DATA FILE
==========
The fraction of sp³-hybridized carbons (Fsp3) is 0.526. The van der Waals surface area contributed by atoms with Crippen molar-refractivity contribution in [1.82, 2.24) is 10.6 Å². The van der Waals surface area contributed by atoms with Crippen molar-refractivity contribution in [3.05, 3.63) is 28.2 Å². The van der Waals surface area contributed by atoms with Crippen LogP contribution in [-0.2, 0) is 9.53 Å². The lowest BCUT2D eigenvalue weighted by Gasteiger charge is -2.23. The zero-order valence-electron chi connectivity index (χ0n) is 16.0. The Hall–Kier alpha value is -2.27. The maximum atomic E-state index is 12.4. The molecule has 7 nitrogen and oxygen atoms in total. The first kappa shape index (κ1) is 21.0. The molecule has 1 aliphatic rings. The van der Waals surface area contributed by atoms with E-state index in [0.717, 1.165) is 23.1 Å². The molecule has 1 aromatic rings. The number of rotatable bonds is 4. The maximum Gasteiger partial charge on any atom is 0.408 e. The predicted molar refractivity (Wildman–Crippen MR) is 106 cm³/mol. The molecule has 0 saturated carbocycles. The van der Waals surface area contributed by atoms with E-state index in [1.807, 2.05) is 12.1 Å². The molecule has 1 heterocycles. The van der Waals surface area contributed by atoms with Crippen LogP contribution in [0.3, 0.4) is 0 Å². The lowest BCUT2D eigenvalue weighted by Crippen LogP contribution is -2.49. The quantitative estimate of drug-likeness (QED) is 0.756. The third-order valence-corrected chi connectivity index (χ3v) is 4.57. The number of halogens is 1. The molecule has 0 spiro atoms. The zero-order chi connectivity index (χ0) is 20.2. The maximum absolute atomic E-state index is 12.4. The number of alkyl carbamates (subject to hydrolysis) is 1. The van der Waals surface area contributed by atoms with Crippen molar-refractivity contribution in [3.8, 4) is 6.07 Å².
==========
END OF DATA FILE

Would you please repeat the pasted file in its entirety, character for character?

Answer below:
The fraction of sp³-hybridized carbons (Fsp3) is 0.526. The van der Waals surface area contributed by atoms with Crippen molar-refractivity contribution in [1.82, 2.24) is 10.6 Å². The van der Waals surface area contributed by atoms with Crippen molar-refractivity contribution in [3.05, 3.63) is 28.2 Å². The van der Waals surface area contributed by atoms with Crippen LogP contribution in [-0.2, 0) is 9.53 Å². The lowest BCUT2D eigenvalue weighted by Gasteiger charge is -2.23. The zero-order valence-electron chi connectivity index (χ0n) is 16.0. The Hall–Kier alpha value is -2.27. The maximum atomic E-state index is 12.4. The molecule has 7 nitrogen and oxygen atoms in total. The first kappa shape index (κ1) is 21.0. The molecule has 1 aliphatic rings. The van der Waals surface area contributed by atoms with E-state index in [0.717, 1.165) is 23.1 Å². The molecule has 1 aromatic rings. The number of rotatable bonds is 4. The maximum Gasteiger partial charge on any atom is 0.408 e. The predicted molar refractivity (Wildman–Crippen MR) is 106 cm³/mol. The molecule has 0 saturated carbocycles. The van der Waals surface area contributed by atoms with E-state index in [1.807, 2.05) is 12.1 Å². The molecule has 1 heterocycles. The van der Waals surface area contributed by atoms with Crippen LogP contribution in [0.3, 0.4) is 0 Å². The lowest BCUT2D eigenvalue weighted by Crippen LogP contribution is -2.49. The quantitative estimate of drug-likeness (QED) is 0.756. The third-order valence-corrected chi connectivity index (χ3v) is 4.57. The number of halogens is 1. The molecule has 0 spiro atoms. The zero-order chi connectivity index (χ0) is 20.2. The maximum absolute atomic E-state index is 12.4. The number of alkyl carbamates (subject to hydrolysis) is 1. The van der Waals surface area contributed by atoms with Crippen molar-refractivity contribution in [3.8, 4) is 6.07 Å².